Habiba Tarik's stiory makes it to prime time Egyptian TV

Egyptian TV allows Muslim student to condemn abusers who mocked her with “Are you a Christian?” How come? Op-ed.

Dr. Ashraf Ramelah ,

Egyptian women
Egyptian women
Flash90

In Egypt, Islamic religious differences always remain internal and out of the public eye. That is why the recent mainstream news coverage of Habiba Tarik’s undergoing religious “bullying” is so astounding. A university student, she is furious after suffering public humiliation over a personal, religious decision. Her complaint is receiving a lot of attention across the country.

She is irate, which is not kindly regarded. Submission is her proper role. So why is she now allowed to tell her story on national TV?

Egypt is a country ruled silently by Muslim religious decrees. Islamic religious traditions serve to pressure individuals in ways that often turn one believer against another. Habiba wore modern but modest dress during her final exams at the university, but officials did not approve. Apparently, their personal religious preferences and defense of Islam took priority over their administrative duties – an ordinary ordeal in Egypt. So why the publicity?

In the West, discrimination and coercion are egregious violations of democratic, constitutional principles and condemned as unacceptable.

That is why over the past year we have witnessed horrified citizen journalists around the world pointing out scenes of informal Covid enforcement consisting of misguided citizens (motivated by “virtue,” fear, and misinformation) turning against neighbors for not complying.

However, in a nation where Islamic legalism governs society – dictates public and private affairs – there is no need to call it out. Clashes over levels of religious service and obedience to Sharia are a regular part of life and go on without regard for public institutions or its taxpayers. It is routine and perfectly acceptable.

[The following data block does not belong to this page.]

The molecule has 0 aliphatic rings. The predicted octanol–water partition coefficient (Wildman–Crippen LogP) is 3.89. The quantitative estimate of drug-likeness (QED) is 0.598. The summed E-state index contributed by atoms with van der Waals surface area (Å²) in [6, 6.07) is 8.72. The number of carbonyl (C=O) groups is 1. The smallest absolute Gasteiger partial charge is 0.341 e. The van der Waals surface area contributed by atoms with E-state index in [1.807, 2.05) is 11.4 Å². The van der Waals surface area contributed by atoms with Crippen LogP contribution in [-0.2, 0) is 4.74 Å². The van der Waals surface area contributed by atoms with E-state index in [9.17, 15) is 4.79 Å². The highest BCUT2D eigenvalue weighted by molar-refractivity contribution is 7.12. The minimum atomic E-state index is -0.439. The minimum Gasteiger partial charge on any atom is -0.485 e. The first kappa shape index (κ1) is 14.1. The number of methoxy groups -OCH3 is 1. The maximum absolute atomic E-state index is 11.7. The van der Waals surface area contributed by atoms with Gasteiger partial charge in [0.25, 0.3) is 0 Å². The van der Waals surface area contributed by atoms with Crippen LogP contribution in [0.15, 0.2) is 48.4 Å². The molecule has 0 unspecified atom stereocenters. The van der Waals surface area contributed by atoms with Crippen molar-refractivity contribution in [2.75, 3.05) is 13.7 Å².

The conflict involves individuals favoring a more comprehensive and stricter form of worship, others for a more liberal life. Disagreements normally stay between the two. For Habiba to take her plea for fairness to the public through the national state-controlled broadcasts was inconceivable until now. Will her story ultimately be marginalized as a sensational rant and Habiba discredited, and, if so, is it an intentional sacrifice on her part in order to achieve westernization and an end to conformity to Islamic legalism?

The story

On June 22, Habiba Tarik, a student at the public university campus, was harassed by faculty about her attire. Habiba was in her second year-end exams of the Faculty of Arts of Tanta University (93 KM north of Cairo) when observers from the committee of the faculty for the end year exams “bullied” and “ridiculed” her because her dress was inappropriate for a Muslim woman.

Habiba argued in a television interview that she was subjected to verbal abuse and insults and inappropriately interfered with in her personal affairs. She explained that after finishing her exam she went to collect her ID card, which was formerly handed over to officials at the entrance. At this point, her religion was questioned even though her name was obviously Muslim. Her religion was clearly stated on her ID card, leaving her to feel degraded by their mockery.

Her city of residence, Alexandria, was negatively characterized as well, impacting her and her family’s reputation. In her public account, Habiba quoted a female monitor’s comments about her lack of hijab and disrespect for Islam, “Then one woman said to the other, ‘she is from Alexandria, and they are like that in Alexandria.’ Then one addressed me by saying, ‘while you are walking the wind will rise up your dress; I hope Allah guides you and helps you to return and to wear the hijab.’”

At this point, it is worth noting and goes without saying that any belligerence between a Muslim official and a Coptic Christian would not be afforded the same access to public networks as Habiba’s incident received. If so, there would hardly be airtime remaining for news. Institutionalized prejudice against Christians could be in the media daily if government policy were geared toward ending discrimination and addressing human rights.

Finally, there is only one possibility for the reason Habiba’s story made headlines. When wealth or status is involved, power to defend an individual ahead of religion is tolerated in Egyptian Islamic society. Habiba’s father met with the dean to lodge a formal complaint, which indicates his social status within the community.

Dr. Ashraf Ramelah, founder and president of Voice of the Copts, writes on the religious and economic situation in Egypt,. Please visit www.voiceofthecopts.org to read more.



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